|28th July 2020, 11:57 AM||#1|
Join Date: Oct 2018
KRIS AND KALIS
I don't participate much in auctions, so this is a special first for me- I got three target Bangsamoro pieces at reasonable pricing, and locally too (here in PH). Sharing with you my prized three: Maguindanao kris, Tausug kalis, and Maranao kris.
I always make sure that the antique weapons I get are restored to prime cutting condition. Luckily I was guided by a former forum member who's a master in restoration. I reset the hilt of the Maguindanao and Maranao kris; the former retained its original fittings while the latter, I had to re-wrap with simple rattan, as its original bindings have been eaten up by time. I've yet to repair the damaged ferrule of the Tausug kris; but as of present all three weapons are paper-cutting sharp.
The Maranao kris has some inlaid dot-stuff along the gangya, which looks to be some sort of white metal.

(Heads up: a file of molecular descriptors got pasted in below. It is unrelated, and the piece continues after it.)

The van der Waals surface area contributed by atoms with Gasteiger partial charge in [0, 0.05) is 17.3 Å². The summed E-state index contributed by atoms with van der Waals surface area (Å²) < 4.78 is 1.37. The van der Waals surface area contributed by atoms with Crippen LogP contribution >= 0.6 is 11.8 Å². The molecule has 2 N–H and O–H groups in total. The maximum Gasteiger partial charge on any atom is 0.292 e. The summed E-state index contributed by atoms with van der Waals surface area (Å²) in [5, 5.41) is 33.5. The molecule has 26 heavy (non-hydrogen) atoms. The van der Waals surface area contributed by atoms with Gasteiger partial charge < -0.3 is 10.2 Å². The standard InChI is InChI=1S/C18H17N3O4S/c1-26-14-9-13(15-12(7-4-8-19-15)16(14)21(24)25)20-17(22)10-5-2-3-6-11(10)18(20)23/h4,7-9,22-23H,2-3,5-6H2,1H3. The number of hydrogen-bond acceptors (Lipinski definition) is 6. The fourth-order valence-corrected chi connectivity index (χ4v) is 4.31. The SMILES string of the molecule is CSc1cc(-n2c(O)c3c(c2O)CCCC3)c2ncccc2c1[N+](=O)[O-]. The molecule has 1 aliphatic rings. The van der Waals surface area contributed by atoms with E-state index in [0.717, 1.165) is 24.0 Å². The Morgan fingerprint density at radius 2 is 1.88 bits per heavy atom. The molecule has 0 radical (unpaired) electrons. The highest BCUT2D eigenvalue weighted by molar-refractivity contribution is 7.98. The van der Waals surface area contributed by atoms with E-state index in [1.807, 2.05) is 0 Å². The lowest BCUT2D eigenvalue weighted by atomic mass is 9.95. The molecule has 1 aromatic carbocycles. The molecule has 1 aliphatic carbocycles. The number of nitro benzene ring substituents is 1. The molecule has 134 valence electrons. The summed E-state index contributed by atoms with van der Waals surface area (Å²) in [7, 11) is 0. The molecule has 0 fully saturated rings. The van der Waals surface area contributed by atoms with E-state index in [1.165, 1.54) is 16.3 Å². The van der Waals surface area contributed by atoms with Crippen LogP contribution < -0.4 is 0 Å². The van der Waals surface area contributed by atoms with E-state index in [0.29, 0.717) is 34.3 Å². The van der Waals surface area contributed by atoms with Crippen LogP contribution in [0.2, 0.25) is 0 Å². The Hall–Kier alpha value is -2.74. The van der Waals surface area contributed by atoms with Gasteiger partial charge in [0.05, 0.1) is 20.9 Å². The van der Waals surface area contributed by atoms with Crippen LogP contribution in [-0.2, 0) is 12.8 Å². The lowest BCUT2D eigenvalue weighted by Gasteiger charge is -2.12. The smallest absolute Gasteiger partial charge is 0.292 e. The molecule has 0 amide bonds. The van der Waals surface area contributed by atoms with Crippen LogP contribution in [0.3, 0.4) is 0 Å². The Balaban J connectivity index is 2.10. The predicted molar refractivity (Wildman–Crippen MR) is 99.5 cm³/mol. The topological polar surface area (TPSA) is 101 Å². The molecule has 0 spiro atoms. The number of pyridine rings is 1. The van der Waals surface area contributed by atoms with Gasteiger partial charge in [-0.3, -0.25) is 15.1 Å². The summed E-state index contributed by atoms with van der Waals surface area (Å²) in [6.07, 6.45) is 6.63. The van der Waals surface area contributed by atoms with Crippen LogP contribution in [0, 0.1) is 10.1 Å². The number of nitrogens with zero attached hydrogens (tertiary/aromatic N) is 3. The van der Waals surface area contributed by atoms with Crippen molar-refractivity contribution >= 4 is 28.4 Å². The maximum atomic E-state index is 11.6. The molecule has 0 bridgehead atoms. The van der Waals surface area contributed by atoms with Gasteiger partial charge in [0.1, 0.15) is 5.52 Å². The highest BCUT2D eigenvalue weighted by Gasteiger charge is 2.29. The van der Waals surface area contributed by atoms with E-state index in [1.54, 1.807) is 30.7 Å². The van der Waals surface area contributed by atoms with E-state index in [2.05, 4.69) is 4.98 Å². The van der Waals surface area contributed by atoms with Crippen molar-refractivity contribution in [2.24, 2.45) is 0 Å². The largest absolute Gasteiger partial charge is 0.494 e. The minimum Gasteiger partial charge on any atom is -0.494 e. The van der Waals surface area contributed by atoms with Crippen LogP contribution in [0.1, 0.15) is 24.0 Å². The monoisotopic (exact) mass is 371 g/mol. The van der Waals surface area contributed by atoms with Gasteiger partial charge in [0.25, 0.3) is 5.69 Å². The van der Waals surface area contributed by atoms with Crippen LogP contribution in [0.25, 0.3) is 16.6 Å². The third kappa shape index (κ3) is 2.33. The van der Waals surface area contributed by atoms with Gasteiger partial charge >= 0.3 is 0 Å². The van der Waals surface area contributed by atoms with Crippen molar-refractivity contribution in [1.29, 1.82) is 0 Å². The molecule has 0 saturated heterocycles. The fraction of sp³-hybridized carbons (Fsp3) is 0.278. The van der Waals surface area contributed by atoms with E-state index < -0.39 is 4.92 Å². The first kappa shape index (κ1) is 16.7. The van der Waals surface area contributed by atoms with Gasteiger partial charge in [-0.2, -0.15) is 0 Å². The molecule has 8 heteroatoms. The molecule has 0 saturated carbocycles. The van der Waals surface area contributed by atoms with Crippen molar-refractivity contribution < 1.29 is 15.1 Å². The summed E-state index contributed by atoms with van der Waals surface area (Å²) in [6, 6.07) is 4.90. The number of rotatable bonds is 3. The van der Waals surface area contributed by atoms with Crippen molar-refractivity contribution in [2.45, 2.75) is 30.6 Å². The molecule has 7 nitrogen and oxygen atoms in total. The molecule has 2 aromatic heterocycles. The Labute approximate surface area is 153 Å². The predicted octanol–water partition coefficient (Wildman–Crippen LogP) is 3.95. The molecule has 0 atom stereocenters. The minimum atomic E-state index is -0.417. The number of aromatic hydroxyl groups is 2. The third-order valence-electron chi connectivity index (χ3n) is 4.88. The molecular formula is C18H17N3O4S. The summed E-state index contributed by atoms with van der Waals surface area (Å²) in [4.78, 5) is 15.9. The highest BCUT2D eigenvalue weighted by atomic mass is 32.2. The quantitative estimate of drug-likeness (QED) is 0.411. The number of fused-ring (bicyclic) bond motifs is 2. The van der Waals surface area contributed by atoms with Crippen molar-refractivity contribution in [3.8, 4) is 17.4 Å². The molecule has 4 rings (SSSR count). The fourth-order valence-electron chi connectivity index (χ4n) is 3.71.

The Maguindanao kris has copper-wire pattern on its relatively small hilt. I added green thread because I found the circumference of the hilt small for my hand.
I find the Tausug kalis interesting because it has two sides; a carved wood side (I'm not sure what type of wood this is), and a turtleshell plate. It also has two small and one long fullers on the blade.
With regard to age, I'm betting that the Maguindanao kris is the oldest one, possibly preww2. I feel that the Maranao kris would be at postWW2 and the Tausug kalis at 1970s.
All three weapons are well-balanced, which I think is an indicator that they all aren't that old (I'm assuming older kris and kalis are heavier). During restoration, I've observed all of them to have some form of lamination; Maguindanao and Maranao with the usual linear lamination, while the Tausug had the best (and abundant) pattern.
Comments, analysis, and questions are welcome.
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